Leaning in, with a helping hand

How multinational corporations are helping female employees push the limits of the glass ceiling

Soumik Kar

Sameer Khanna, vice-president and head, HR, Ericsson India

Ericsson has a target of having women account for one-third of its workforce by 2020. We have begun hiring more female candidates in the fields traditionally dominated by men. For instance, this year, Ericsson has added 50 women — all of them are experienced graduates from different engineering colleges across India — to its operations team, which had an uneven ratio of male to female employees. This is apart from placing women in other departments such as operations, radio access network, transport design and optimisation, network integration, network design, customer support, project management office and operations assurance. 

We haven’t stopped at just increasing the ranks of women on its rolls; the company pays a higher referral bonus payout for referring women candidates. We have something to offer every subset of women workers, including working mothers. The objective is to help working mothers get through the first few months after childbirth. All eligible female employees can request up to 90 days of extended maternity leave in addition to three month’s maternity leave. And in case an employee needs a little more time, the company entertains requests for up to three months of flexible working hours after the extended maternity leave.


 Rohit Thakur, head, HR, Microsoft India

We have launched a collaborative programme called Reach Out with five of India’s leading companies, under which six to seven senior women leaders identified by the participating organisations would form a group of 31 women to be groomed for leadership roles. The eight-month long structured learning programme will include group workshops, peer learning circles, leadership dialogues with senior leaders from other participating organisations, a moderated online community to ensure continued dialogue and would conclude with a learning summit where participants will share their collective experiences. 

Our YouthSpark programme gives high school girls the opportunity to learn about careers in technology. The initiative is aimed at girls in the ages of 12 to 14, ensuring they have sufficient time to prepare and make relevant choices for their careers. We also have a Spring Board programme which encourages women techies who have taken a career break to come back to work. On offer are reskilling and mentoring, flexible working hours and an option to work from home or any other tailor-made solution that techie moms might need. We also have partnered with an agency dedicated to diversity sourcing to reach out to a broader set of candidates.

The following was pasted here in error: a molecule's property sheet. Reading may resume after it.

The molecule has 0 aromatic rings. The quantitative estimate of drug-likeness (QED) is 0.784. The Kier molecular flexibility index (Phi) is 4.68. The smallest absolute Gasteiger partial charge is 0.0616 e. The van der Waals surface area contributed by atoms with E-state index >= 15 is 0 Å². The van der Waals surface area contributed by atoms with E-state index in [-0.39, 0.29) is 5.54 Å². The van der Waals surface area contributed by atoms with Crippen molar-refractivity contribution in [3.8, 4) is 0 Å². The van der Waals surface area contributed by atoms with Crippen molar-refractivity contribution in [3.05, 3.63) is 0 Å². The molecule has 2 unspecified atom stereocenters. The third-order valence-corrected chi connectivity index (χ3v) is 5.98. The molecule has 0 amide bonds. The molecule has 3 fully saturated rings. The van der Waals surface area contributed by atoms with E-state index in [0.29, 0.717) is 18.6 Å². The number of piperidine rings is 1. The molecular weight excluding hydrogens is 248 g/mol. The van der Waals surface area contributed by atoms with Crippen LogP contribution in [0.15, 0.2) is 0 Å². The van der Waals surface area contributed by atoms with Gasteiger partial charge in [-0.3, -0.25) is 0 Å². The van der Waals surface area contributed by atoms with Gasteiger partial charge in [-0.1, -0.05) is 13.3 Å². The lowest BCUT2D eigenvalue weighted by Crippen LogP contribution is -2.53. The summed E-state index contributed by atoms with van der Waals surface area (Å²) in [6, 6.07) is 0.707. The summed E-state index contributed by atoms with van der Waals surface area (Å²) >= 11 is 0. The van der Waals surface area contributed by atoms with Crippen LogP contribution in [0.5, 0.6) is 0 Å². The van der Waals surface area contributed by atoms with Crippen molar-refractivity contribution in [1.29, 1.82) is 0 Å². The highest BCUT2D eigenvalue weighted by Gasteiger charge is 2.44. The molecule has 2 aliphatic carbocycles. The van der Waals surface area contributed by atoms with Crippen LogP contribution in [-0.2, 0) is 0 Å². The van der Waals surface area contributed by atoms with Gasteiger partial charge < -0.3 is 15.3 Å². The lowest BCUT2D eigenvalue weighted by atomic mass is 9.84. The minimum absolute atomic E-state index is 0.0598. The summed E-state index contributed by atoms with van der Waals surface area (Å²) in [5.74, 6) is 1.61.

Farah Nathani Menezes, head, diversity and inclusion, Godrej Group

The Godrej group has an inclusion programme that runs across its companies. One of its principal areas of concern is attracting, retaining and developing top female talent, so that it has a robust pipeline of potential leadership. For instance, Godrej Properties (GP) has increased the representation of female employees from 16.5% three years ago to 25% at present. While the company is undertaking initiatives to make GP an attractive place for women to work, the recruiting team ensures that there are high-quality resumes from women available when a position opens up. Consequently, we have good levels of female representation across functions as diverse as sales, business development, IT and design — beyond perceived traditional functions, like HR. 

We will launch two employee resource groups that will enable workers to interact across companies and develop support networks; the first is a working parents group and the second is a women’s leadership network. Both these networks will be supported with periodic training, guest lectures and workshops to address the issues that each group may encounter. Godrej is also starting to create goals for itself in terms of female representation in its workforce, which it plans to track closely each year. 


BP Biddappa, executive director, HR, Hindustan Unilever

We recognise men and women leaders who create a diverse, respectful and flexible organisation as leaders of the future. Leaders across functions are recognised for providing opportunities to team members and identifying and addressing barriers that could hinder employee career progression. 

The company is focusing on balanced hiring practices, adequate infrastructure (such as daycares and creches) and flexible work practices. The diversity council comprises of senior leaders and provides inputs on retention and development of women employees, helping shape policies and practices that build an inclusive culture.

 In addition to a best-in-class maternity and paternity leave policy and a state-of-the-art daycare, we support employees going on maternity leave by holding their profiles for them. It has also launched an integrated online portal called maternity and paternity support (MAPS), which helps employees and their line managers during their period of transition using various tools, guidance and resources. There is a also a career by choice programme that helps people work according to the timeframe that works for them and also helps ease people who might have taken maternity or other breaks back into the regular work-life.